I asked about the charge that Bradley has not been outside in four weeks, why only (typically) an hour a day exercise was permitted, and why is there the restriction on exercising in the cell. Lt. Villiard said that it was his understanding that Bradley did have the opportunity to go outside for an hour most days, and that there may be rare exceptions when that was not available. He said that other than those rare exceptions, that if Bradley requested to go outside for his one hour per day out of the cell, that it was allowed, and did not know why Bradley had evidently chosen not to. I should stop here and note that Lt. Villiard is a public affairs officer, a liaison between the public and the base, but not a liaison between Bradley Manning and members of the public like myself. Lt. Villiard’s office is not in “the brig”, and so he was relating his understanding of the situation, not his eyewitness account. Lt. Villiard sounded sincere to me, and though he was giving me the “official word” as related by other officers, it did appear to me the Lt. Villiard believed what he had been told was accurate. He has not met or spoken with Bradley Manning, and is not on Bradley’s visitor’s list. Lt. Villiard has visited the brig, and was given a tour, but Bradley was not there at the time. More on that with the subject of the blanket.
Lt. Villiard told me that the one hour per day out of the cell was due to his listing as both a maximum custody detainee and his assessment as a POI (prevention of injury) detainee. I mentioned that it was my understanding that Bradley had been evaluated by a psychiatrist and was found not to be at risk of injuring himself or committing suicide. Lt. Villiard replied that there is a board that meets “frequently” to reassess the situation. [This is where I think the emphasis needs to be placed for upgrading Bradley's incarceration conditions! Whether it is a UN humanitarian delegation or Bradley's lawyer, Bradley NEEDS to get out from under the POI label, and I think his conditions will improve immediately.]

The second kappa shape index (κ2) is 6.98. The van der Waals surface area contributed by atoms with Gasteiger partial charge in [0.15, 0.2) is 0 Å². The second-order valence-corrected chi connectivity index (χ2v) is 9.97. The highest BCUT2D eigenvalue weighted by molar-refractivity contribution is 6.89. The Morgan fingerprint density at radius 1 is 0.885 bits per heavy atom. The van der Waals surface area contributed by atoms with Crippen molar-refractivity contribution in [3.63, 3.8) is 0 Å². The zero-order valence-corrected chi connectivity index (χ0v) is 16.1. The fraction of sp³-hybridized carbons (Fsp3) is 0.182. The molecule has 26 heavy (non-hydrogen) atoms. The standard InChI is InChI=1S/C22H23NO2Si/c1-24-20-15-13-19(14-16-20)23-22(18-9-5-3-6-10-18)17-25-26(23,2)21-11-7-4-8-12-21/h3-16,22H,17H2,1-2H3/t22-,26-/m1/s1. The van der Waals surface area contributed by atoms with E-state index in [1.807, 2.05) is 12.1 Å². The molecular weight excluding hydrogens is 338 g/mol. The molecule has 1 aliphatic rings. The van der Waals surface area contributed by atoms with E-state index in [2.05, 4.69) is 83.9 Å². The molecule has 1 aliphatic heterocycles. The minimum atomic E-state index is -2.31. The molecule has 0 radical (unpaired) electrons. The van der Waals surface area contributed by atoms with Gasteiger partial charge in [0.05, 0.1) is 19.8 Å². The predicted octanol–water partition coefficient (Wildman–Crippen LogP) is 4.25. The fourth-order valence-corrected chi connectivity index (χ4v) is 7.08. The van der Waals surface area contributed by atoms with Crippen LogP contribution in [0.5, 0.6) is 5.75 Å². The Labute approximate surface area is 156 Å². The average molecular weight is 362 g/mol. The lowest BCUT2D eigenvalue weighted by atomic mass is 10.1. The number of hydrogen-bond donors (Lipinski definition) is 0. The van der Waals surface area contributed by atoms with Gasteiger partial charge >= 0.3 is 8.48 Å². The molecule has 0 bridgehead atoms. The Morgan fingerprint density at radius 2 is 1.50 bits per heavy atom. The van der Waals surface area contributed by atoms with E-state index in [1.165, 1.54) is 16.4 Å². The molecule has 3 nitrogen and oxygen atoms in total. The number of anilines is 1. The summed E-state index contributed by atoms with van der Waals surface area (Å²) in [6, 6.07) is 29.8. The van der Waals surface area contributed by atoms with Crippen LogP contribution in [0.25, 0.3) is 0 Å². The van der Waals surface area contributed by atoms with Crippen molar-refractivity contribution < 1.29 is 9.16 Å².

As for Bradley not being able to exercise in his cell, I believe that Lt. Villiard said that this too is Quantico policy with all detainees, so that they are not injured in their cells, but maybe I did not ask the question correctly and perhaps this is somewhat dependent on the ROI status. (This is another point to clarify: will a psyche reassessment, dropping the ROI label, allow Bradley the ability to exercise in his cell?
Regarding the blanket that is Bradley’s only option, Lt. Villiard said that when he was given a tour of the brig area, he held Bradley’s blanket in his hands (Bradley was away, “up north” at the time), and said that it is made from a fabric that is rip-proof (in other words, where a detainee could not rip strips and make a rope to commit suicide), and that the fabric is not rough like carpet. “I’ve slept under better; I’ve slept under worse.” was Lt. Villiard’s wording. (Clearly, Bradley needs to get off of POI listing, so he can get proper bedding.)